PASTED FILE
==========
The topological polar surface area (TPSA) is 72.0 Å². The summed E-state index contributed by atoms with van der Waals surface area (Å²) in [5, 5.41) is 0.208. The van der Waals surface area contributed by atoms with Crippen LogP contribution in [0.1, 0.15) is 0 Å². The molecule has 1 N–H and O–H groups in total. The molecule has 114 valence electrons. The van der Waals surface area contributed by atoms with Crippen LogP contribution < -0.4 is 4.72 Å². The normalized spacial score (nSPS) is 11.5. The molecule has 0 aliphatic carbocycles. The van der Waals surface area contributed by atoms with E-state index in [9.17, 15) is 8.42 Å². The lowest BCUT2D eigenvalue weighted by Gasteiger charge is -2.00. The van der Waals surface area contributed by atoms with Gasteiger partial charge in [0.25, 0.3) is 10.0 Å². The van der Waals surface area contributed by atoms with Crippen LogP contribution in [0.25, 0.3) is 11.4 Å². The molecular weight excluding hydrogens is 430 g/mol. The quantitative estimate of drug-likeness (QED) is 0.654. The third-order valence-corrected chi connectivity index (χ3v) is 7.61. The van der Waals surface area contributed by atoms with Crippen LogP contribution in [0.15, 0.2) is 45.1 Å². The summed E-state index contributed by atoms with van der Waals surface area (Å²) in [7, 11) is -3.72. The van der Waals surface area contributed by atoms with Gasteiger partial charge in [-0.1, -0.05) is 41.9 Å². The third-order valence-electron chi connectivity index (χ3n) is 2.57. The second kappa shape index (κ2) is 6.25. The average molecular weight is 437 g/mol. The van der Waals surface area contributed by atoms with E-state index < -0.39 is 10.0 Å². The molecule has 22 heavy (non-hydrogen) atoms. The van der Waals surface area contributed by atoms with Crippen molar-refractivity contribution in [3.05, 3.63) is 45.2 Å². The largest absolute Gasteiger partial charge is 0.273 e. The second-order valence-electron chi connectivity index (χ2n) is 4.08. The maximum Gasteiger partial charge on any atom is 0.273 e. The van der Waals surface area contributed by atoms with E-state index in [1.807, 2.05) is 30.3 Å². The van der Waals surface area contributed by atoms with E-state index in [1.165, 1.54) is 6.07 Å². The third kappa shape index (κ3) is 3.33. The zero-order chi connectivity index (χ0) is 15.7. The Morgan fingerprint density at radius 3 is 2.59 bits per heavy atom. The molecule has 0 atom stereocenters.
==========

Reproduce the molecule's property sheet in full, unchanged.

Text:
The topological polar surface area (TPSA) is 72.0 Å². The summed E-state index contributed by atoms with van der Waals surface area (Å²) in [5, 5.41) is 0.208. The van der Waals surface area contributed by atoms with Crippen LogP contribution in [0.1, 0.15) is 0 Å². The molecule has 1 N–H and O–H groups in total. The molecule has 114 valence electrons. The van der Waals surface area contributed by atoms with Crippen LogP contribution < -0.4 is 4.72 Å². The normalized spacial score (nSPS) is 11.5. The molecule has 0 aliphatic carbocycles. The van der Waals surface area contributed by atoms with E-state index in [9.17, 15) is 8.42 Å². The lowest BCUT2D eigenvalue weighted by Gasteiger charge is -2.00. The van der Waals surface area contributed by atoms with Gasteiger partial charge in [0.25, 0.3) is 10.0 Å². The van der Waals surface area contributed by atoms with Crippen LogP contribution in [0.25, 0.3) is 11.4 Å². The molecular weight excluding hydrogens is 430 g/mol. The quantitative estimate of drug-likeness (QED) is 0.654. The third-order valence-corrected chi connectivity index (χ3v) is 7.61. The van der Waals surface area contributed by atoms with Crippen LogP contribution in [0.15, 0.2) is 45.1 Å². The summed E-state index contributed by atoms with van der Waals surface area (Å²) in [7, 11) is -3.72. The van der Waals surface area contributed by atoms with Gasteiger partial charge in [-0.1, -0.05) is 41.9 Å². The third-order valence-electron chi connectivity index (χ3n) is 2.57. The second kappa shape index (κ2) is 6.25. The average molecular weight is 437 g/mol. The van der Waals surface area contributed by atoms with E-state index < -0.39 is 10.0 Å². The molecule has 22 heavy (non-hydrogen) atoms. The van der Waals surface area contributed by atoms with Crippen molar-refractivity contribution in [3.05, 3.63) is 45.2 Å². The largest absolute Gasteiger partial charge is 0.273 e. The second-order valence-electron chi connectivity index (χ2n) is 4.08. The maximum Gasteiger partial charge on any atom is 0.273 e. The van der Waals surface area contributed by atoms with E-state index in [1.807, 2.05) is 30.3 Å². The van der Waals surface area contributed by atoms with E-state index in [1.165, 1.54) is 6.07 Å². The third kappa shape index (κ3) is 3.33. The zero-order chi connectivity index (χ0) is 15.7. The Morgan fingerprint density at radius 3 is 2.59 bits per heavy atom. The molecule has 0 atom stereocenters.